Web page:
Friday, June 29, 2007

Funeral of Sergeant Christos Karigianis

The funeral service for SergeantChristos Karigiannis
will take place at
Sainte-Rose-de-Lima Church,
219 Sainte-Rose Boulevard
Laval (Que)
on Saturday, June 30, 2007
at 11:00 a.m.
    At the family's request, media may attend the
funeral but will be restricted to the exterior of
the church. Interment will follow the funeral service
at the Sainte-Dorothée cemetary in Laval. The
interment will be open to the media but the family
wishes to mourn privately, hence no interviews will
be given. A 20-soldier escort with accompany the casket
and its pallbearers to the church where they will
be greeted by a 12-soldier ceremonial guard.
Sergeant Karigiannis was a member of the 3rd
Battalion, Princess Patricia's Canadian Light
Infantry(3 PPCLI),based in Edmonton.
He and two other Canadian soldiers died at
approximately 8 a.m. Kandahar time June 20,
when the vehicle in which they were traveling
struck a suspected improvised explosive
device on the main road, approximately 40 km
west of Kandahar City. The incident occurred
while the soldiers were conducting resupply
operations between checkpoints.
The Karigiannis family wishes that in lieu of
flowers, a donation be given to a charitable
organization such as CARE,in his memory.
In this manner, they hope to contribute to the
reconstruction efforts in Afghanistan.

Chris' Obituary:

SEPTEMBER 20, 1976 JUNE 20, 2007

Chris was a proud and dedicated member of the Canadian
Forces. He will always be remembered for his strong
convictions and devotion to excellence. Chris is
survived by his mother Niki, his brothers Peter and
Spiro, his sisters-in-law Nancy and Panagiota and his
niece Anastasia. The funeral service will be held at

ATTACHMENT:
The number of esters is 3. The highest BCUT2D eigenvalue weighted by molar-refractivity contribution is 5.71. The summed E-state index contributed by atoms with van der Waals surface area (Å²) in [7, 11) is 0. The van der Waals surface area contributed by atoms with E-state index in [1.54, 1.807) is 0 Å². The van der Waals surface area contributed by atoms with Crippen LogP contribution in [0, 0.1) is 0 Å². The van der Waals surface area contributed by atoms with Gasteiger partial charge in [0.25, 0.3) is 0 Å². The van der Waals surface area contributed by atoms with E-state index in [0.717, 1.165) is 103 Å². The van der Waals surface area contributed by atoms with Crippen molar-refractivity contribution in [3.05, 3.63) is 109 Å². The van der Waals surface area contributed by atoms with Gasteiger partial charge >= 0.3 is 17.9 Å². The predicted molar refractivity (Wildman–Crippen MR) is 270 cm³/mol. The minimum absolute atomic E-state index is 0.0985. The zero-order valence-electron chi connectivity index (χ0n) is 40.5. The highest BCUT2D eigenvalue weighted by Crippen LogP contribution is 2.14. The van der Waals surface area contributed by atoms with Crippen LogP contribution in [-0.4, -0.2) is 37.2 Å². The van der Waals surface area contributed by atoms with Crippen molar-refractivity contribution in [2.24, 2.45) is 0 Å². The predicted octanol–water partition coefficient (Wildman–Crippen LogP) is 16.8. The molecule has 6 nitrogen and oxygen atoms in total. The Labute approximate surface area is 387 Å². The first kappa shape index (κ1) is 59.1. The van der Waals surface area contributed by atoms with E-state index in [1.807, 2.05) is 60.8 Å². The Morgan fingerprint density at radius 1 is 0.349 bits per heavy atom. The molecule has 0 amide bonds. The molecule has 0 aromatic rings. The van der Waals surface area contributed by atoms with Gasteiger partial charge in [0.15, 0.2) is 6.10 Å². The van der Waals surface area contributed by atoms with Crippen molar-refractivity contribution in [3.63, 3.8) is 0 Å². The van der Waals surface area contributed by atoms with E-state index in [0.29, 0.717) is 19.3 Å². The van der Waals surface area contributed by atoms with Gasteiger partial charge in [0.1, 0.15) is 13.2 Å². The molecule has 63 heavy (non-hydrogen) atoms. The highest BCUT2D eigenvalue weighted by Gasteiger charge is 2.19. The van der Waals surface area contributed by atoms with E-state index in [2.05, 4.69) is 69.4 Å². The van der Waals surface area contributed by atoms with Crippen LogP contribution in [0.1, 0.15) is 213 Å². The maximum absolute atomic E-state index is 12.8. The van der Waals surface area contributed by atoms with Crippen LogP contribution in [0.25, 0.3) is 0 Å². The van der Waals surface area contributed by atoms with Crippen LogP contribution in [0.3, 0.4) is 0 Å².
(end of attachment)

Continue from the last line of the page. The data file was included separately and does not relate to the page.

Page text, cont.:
11:00 a.m. on Saturday,June 30 at Church Ste-Rose
de Lima, 219 Ste-Rose Blvd. in Laval.
Interment will follow at the Ste-Dorothée Cemetery in
Laval.There will be no public viewing. In lieu
of flowers, the family requests donations be made to
charities such as CARE,to help build schools and
hospitals in Afghanistan.

June 30th 2007

Pallbearers carry the casket of Sgt. Christos Karigiannis
after his funeral service at the Sainte-Rose-de-Lima Church
in Laval, Que. on Saturday June 30, 2007,
followed by his mother Niki Karigiannis
(second from right). Photo by CP Peter McCabe

In Montreal, eight members of the Princess Patricia Canadian

Light Infantry slowly carried the remains of Karigiannis under

sunny skies into a Laval church.

The 31-year-old was a member of the Princess Pat's 3rd

Battalion based in Edmonton.Soldiers stood guard as

Karigiannis's family followed his casket inside St. Rose Church,

where over 1,000 people filed by.

The words, "he was a humble man, fiercely proud of his

profession" drifted outside to waiting media - barred from the

funeral itself -- from a church service given in Greek, English

and French. Afterward, soldiers stressed the challenges their

fallen friend was willing to confront. "Nothing seemed to be to

big for him to get around or to overcome." said Sgt. Dwayne

MacDougall, who served in Canada with Karigiannis.

Church bells rang out as friends and family followed Karigiannis’s

flag-draped casket through a military procession.

Verses of O Canada echoed from the open doors of Sainte-Rose

-de-Lima Church during the ceremony. While the casket was

carried from the church, a tear rolled down the left cheek of a soldier

in the procession. Master Corporal Emily Cavanaugh was trained

by Karigiannis as a cadet. She says he was an inspirational

instructor. Cavanaugh says he told young trainees to love

whatever it was they chose to do.


Anonymous said...

I think of Chris very often. He was 2 years younger than my son, Mark. His brother, Spiro and Mark are friends -- they met at McGill University.

If you go to Chris's page at you will see messages to him. My name is Susan Dykhuis and I wrote a note on Remembrance Day.

Your webpage is a wonderful tribute to our Canadian Forces.

Susan Dykhuis, Montreal, Qc

Anonymous said...

I went through boot camp with Chris in 97. His death was a tragedy, and a shock to hear of at the time. I remember his smile and his positive attitude the most, and cherish his time with me at Basic training. His leadership and resolve will be remembered always.

And I owe most of my choice to join the military again to Chris' memory, I realize that may sound a bit backwards, but I believe with all my heart that if Chris' death taught us nothing else, it taught me that a man should do everything possible in defense of his country and his beliefs.

Jason Paxton